Pastor Sees Again After Being Blind For 14 Years
In 2003, the Rev. Philip Dunn began seeing black dots in the center of his vision only months after being diagnosed with cataracts. His doctor assured him that his cataracts were not bad and would not likely cause him trouble for years.
But his cataracts were not the source of the black dots. He was experiencing the beginning stages of Macular Degeneration, an incurable eye disease. According to the American Macular Degeneration Foundation, “Macular Degeneration is the leading cause of vision loss, affecting more than 10 million Americans—more than cataracts and glaucoma combined.”
Dunn was only nine years into his role as the lead pastor of Valley Christian Assembly when his vision began to deteriorate. Not knowing how he would continue to preach, he prayed to God for help. He told the Assemblies of God USA that at that moment he heard in his spirit the Lord asked him “Will you trust Me?”
The then 45-year-old preacher decided to trust God and believe Him for a miracle. For more than 14 years he waited for that miracle as his eyesight got worst and he could no longer see.
In his blindness, God spoke to him unlike before. “The things the Lord has taught me in the darkness, I could not have learned in the light,” Dunn shared.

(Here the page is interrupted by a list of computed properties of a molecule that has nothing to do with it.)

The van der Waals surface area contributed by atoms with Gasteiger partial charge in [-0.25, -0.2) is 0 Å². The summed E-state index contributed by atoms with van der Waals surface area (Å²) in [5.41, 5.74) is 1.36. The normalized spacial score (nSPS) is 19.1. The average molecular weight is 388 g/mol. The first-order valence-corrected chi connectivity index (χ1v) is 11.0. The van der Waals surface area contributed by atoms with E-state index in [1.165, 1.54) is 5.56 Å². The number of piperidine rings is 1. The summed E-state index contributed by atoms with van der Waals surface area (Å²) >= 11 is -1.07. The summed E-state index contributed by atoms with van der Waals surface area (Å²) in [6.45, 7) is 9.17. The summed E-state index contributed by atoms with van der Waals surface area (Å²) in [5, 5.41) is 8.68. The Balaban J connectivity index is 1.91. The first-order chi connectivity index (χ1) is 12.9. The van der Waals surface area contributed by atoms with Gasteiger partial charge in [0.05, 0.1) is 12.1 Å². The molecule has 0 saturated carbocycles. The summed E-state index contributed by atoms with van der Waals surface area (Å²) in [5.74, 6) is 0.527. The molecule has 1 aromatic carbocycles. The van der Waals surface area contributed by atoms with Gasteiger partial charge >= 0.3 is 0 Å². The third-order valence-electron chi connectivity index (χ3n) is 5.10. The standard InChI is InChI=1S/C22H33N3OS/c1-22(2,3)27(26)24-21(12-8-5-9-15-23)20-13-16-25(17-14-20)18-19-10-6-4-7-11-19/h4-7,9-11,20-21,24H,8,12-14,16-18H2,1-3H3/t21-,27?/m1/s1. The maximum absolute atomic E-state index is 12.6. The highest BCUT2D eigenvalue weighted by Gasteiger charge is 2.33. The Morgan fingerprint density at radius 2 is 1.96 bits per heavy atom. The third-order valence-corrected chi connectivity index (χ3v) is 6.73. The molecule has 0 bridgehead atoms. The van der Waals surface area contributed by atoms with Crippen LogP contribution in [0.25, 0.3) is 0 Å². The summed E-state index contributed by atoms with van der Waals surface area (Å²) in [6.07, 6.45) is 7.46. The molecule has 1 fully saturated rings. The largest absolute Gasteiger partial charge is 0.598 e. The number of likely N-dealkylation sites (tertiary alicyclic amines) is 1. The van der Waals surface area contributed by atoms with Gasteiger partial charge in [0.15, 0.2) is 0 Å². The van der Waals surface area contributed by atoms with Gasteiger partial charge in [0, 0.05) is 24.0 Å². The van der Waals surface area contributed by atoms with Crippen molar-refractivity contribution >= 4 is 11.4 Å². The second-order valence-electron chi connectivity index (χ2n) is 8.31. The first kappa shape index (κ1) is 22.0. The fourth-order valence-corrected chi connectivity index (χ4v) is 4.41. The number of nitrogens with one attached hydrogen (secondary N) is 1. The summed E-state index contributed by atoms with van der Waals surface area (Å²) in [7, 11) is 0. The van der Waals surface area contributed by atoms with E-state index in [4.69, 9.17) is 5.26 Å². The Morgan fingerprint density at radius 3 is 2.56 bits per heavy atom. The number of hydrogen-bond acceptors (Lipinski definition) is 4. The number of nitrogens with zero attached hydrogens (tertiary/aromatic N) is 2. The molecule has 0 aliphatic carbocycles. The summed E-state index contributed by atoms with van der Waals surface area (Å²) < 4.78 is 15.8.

Then last August the miracle he was hoping for began by a very painful headache in his left eye. A cataract ruptured, causing him to need surgery to remove it.
When the Reverend opened his eye after surgery, his doctor hoped he could see some light, but he saw far more than anyone could have imagined.
“I went in the kitchen, my wife said, ‘Honey, you took the patch off.’ I said, ‘Yeah.’ She said, ‘What do you see?’ I said, ‘I can see you!’ She was the first face I saw in 14 years,” Dunn told Circa.
He later had surgery to remove the cataracts from his right eye, and this fully restored his eyesight. The black dots were gone.
With his eyesight back, he was able to view those moments and people he missed in the previous 14 years, like his father-daughter dance at his daughter’s wedding and the faces of his grandchildren.
Although the Valley Christian pastor could not see for 14 years he did not he did not let that stop him from preaching the gospel. Not only did he regularly give sermons in his church, but he also shared the gospel at a maximum-security prison.
While Dunn does not know if his eyesight will last, he chooses not to focus on that. Instead, he celebrates each moment and wants others to do likewise.
“I had no idea that in 12 years I was going to go blind,” Dunn said. “And so it’s caused me to challenge people to celebrate every moment, not to waste the moments, but maximize each day. Love the people you’re with; forgive.”